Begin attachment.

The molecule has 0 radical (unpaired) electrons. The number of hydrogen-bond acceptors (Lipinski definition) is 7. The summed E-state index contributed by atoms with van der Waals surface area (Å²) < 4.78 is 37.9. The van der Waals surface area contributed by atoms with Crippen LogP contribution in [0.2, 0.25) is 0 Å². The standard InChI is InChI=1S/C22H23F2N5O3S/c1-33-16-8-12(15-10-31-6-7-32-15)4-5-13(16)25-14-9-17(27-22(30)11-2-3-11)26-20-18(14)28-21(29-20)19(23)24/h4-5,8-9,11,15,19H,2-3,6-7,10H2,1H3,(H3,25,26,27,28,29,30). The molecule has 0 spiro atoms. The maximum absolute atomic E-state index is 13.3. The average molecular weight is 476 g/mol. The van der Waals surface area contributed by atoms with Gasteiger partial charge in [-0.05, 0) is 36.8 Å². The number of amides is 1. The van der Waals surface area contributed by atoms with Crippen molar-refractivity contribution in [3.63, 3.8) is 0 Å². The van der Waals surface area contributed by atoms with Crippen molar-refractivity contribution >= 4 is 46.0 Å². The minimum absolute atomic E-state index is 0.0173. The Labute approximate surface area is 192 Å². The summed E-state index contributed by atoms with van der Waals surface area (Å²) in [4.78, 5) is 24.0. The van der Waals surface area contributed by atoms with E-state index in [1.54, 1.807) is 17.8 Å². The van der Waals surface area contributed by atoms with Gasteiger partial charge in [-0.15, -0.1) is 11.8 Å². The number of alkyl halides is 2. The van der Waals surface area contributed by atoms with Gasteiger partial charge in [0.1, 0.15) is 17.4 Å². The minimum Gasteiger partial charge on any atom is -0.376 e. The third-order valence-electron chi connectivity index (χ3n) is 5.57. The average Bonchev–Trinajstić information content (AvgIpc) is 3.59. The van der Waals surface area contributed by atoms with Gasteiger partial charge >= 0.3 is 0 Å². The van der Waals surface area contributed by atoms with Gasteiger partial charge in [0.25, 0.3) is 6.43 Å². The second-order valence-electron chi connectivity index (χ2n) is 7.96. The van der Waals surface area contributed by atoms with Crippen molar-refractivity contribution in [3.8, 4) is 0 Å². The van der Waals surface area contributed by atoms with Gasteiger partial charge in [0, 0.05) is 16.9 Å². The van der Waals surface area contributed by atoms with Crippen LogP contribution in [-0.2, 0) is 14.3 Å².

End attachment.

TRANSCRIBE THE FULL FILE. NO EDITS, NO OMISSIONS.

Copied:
The molecule has 0 radical (unpaired) electrons. The number of hydrogen-bond acceptors (Lipinski definition) is 7. The summed E-state index contributed by atoms with van der Waals surface area (Å²) < 4.78 is 37.9. The van der Waals surface area contributed by atoms with Crippen LogP contribution in [0.2, 0.25) is 0 Å². The standard InChI is InChI=1S/C22H23F2N5O3S/c1-33-16-8-12(15-10-31-6-7-32-15)4-5-13(16)25-14-9-17(27-22(30)11-2-3-11)26-20-18(14)28-21(29-20)19(23)24/h4-5,8-9,11,15,19H,2-3,6-7,10H2,1H3,(H3,25,26,27,28,29,30). The molecule has 0 spiro atoms. The maximum absolute atomic E-state index is 13.3. The average molecular weight is 476 g/mol. The van der Waals surface area contributed by atoms with Gasteiger partial charge in [-0.05, 0) is 36.8 Å². The number of amides is 1. The van der Waals surface area contributed by atoms with Crippen molar-refractivity contribution in [3.63, 3.8) is 0 Å². The van der Waals surface area contributed by atoms with Crippen molar-refractivity contribution >= 4 is 46.0 Å². The minimum absolute atomic E-state index is 0.0173. The Labute approximate surface area is 192 Å². The summed E-state index contributed by atoms with van der Waals surface area (Å²) in [4.78, 5) is 24.0. The van der Waals surface area contributed by atoms with E-state index in [1.54, 1.807) is 17.8 Å². The van der Waals surface area contributed by atoms with Gasteiger partial charge in [-0.15, -0.1) is 11.8 Å². The number of alkyl halides is 2. The van der Waals surface area contributed by atoms with Gasteiger partial charge in [0.1, 0.15) is 17.4 Å². The minimum Gasteiger partial charge on any atom is -0.376 e. The third-order valence-electron chi connectivity index (χ3n) is 5.57. The average Bonchev–Trinajstić information content (AvgIpc) is 3.59. The van der Waals surface area contributed by atoms with Gasteiger partial charge >= 0.3 is 0 Å². The van der Waals surface area contributed by atoms with Gasteiger partial charge in [0.25, 0.3) is 6.43 Å². The second-order valence-electron chi connectivity index (χ2n) is 7.96. The van der Waals surface area contributed by atoms with Crippen molar-refractivity contribution in [3.8, 4) is 0 Å². The van der Waals surface area contributed by atoms with Gasteiger partial charge in [0, 0.05) is 16.9 Å². The van der Waals surface area contributed by atoms with Crippen LogP contribution in [-0.2, 0) is 14.3 Å².